The war's powerful hold on us is both deeply human and profoundly American. The many conflicts that expressed themselves through that single, great conflict are in many ways with us still.
The historical imagination is drawn to loss, to the withering story of the 625,000 dead American soldiers and the uncounted civilian casualties. Loss on a profound scale is the subject of some of the world's greatest literature, epic myths and national destruction and creation stories. As Whitman mused in "Specimen Days," it was "the dead, the dead, the dead, our dead — or South or North, ours all" that had unmade and might yet re-make America.
We are also drawn to epic history, that which invests us in what we innocently like to call a Homeric tale all our own, as though such is the test of peoplehood. If
Civil War enthusiasts admit it, they love this conflict because it is a great contest for world-historical aims, a fundamental rending, but one with a beginning, middle and, if we so wish, a tidy ending. As William Dean Howells once said, Americans "love a tragedy," as long as "it has a happy ending."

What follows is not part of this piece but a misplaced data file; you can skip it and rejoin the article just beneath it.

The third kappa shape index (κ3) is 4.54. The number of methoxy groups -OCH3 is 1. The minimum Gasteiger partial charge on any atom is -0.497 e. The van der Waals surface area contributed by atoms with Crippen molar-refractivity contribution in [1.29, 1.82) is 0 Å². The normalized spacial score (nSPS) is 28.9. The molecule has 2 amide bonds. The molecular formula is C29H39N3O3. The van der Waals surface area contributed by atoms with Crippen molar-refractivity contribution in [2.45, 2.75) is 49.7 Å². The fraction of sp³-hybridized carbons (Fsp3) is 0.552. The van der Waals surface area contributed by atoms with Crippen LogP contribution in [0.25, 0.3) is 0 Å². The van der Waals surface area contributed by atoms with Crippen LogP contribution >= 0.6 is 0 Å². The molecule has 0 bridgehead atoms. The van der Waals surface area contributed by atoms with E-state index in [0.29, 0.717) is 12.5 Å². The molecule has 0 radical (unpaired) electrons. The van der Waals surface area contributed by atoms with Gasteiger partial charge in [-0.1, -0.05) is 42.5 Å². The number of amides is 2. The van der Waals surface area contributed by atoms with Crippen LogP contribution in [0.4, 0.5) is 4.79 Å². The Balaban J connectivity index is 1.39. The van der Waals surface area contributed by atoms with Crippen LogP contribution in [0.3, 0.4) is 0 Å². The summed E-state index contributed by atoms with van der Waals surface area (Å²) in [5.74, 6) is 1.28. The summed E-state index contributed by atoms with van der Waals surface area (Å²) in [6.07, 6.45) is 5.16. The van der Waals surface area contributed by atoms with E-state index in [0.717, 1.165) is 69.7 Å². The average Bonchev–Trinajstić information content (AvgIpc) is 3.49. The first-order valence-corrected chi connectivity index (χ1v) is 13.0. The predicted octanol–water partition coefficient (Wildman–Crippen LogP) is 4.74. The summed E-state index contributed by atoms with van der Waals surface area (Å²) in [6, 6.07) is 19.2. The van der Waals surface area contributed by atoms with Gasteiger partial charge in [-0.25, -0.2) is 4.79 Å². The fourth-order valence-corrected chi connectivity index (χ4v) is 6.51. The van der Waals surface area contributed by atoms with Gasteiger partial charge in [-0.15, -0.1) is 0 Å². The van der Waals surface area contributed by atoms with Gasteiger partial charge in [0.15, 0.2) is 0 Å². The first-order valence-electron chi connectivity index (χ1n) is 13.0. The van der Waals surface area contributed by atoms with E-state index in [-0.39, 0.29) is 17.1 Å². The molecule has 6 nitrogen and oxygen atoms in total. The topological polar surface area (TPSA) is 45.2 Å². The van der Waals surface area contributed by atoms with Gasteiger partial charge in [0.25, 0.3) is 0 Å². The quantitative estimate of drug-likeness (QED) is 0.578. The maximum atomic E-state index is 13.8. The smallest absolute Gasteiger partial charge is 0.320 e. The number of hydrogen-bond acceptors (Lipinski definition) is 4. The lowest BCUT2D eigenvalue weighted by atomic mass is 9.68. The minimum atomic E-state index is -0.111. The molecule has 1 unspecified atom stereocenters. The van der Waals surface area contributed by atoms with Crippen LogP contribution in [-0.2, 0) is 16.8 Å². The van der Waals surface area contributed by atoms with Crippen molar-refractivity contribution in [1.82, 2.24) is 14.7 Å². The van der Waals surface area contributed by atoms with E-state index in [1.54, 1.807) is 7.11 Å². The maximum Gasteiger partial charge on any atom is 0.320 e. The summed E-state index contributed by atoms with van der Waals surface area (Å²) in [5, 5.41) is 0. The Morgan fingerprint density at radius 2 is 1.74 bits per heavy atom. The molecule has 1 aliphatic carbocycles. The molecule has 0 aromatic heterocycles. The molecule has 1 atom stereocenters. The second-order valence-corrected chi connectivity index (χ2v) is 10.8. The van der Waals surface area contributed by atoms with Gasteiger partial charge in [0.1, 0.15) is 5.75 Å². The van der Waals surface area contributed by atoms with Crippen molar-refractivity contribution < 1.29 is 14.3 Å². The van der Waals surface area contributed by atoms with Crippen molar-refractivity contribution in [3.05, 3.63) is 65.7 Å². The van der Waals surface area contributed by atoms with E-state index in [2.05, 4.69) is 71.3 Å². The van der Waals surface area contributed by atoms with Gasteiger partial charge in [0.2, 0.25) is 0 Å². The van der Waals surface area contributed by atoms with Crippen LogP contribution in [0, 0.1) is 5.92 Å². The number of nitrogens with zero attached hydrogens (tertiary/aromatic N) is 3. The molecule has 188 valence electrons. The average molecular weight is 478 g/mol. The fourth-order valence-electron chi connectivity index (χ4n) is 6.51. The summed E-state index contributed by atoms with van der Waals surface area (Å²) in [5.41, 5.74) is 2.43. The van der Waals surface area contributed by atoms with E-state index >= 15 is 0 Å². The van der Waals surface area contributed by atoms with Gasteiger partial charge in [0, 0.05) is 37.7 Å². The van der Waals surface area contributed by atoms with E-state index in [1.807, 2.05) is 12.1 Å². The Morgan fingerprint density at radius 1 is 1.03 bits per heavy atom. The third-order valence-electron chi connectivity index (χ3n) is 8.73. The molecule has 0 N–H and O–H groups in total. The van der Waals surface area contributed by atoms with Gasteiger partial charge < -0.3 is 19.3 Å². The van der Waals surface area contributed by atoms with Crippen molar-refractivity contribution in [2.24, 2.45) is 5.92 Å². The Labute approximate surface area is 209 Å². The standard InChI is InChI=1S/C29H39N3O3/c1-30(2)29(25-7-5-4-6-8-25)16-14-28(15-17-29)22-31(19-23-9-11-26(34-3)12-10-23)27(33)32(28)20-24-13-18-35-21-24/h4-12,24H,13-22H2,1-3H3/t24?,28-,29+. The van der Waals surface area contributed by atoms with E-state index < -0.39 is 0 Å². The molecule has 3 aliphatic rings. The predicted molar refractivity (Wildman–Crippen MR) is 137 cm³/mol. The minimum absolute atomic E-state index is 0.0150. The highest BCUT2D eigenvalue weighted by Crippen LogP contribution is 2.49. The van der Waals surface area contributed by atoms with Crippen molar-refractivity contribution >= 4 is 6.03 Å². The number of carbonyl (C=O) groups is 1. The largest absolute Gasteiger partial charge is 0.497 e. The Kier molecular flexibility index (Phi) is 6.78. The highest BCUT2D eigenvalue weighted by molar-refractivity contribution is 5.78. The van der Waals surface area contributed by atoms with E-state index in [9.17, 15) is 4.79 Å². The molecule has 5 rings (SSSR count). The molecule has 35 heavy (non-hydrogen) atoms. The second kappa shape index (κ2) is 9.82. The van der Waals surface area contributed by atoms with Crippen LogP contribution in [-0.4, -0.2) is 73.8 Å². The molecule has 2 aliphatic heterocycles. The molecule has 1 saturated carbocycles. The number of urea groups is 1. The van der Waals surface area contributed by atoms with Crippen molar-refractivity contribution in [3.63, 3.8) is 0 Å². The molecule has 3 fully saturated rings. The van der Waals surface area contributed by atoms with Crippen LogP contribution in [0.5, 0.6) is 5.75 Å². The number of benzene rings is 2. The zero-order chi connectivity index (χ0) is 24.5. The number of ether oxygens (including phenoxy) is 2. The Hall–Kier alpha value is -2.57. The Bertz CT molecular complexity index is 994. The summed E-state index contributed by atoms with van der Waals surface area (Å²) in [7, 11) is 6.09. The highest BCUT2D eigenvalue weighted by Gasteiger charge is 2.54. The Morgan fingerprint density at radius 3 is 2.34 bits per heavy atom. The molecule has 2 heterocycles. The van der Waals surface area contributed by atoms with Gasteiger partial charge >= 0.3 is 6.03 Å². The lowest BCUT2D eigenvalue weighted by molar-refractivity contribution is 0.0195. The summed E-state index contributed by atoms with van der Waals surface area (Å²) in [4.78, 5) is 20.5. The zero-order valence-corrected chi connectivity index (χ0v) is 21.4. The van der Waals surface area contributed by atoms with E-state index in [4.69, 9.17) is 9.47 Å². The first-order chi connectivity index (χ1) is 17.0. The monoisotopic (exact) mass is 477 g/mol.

For some, the Civil War's seductions involve the sheer pleasure of military detail, the strategic and tactical fight on the ground, or in the mental battlefield, where winners and losers can be crowned and great warriors anointed as geniuses. On perhaps a deeper level, many are attracted to this event because they have learned that a "modern" America was somehow born out of that terrible time, an America that despite the sacrifice was to become a powerful, centralized, world power able to forge The American Century to follow.
And in searching for the origins of our modernity, we often insist on a story of national reconciliation — reached largely by the denigration of the humanity and the destruction of the rights of the millions of blacks freed in the war. Such a heroic reunion story delivers a Civil War that ultimately unified us. In all our vexing diversity, people often love to revisit the Civil War to find a time when we fought to the death in order, as the pleasing story goes, to find our greater destiny and unity. We love being the nation that freed the slaves, rather than the one that owned four million people as property and had to destroy ourselves in order to save ourselves.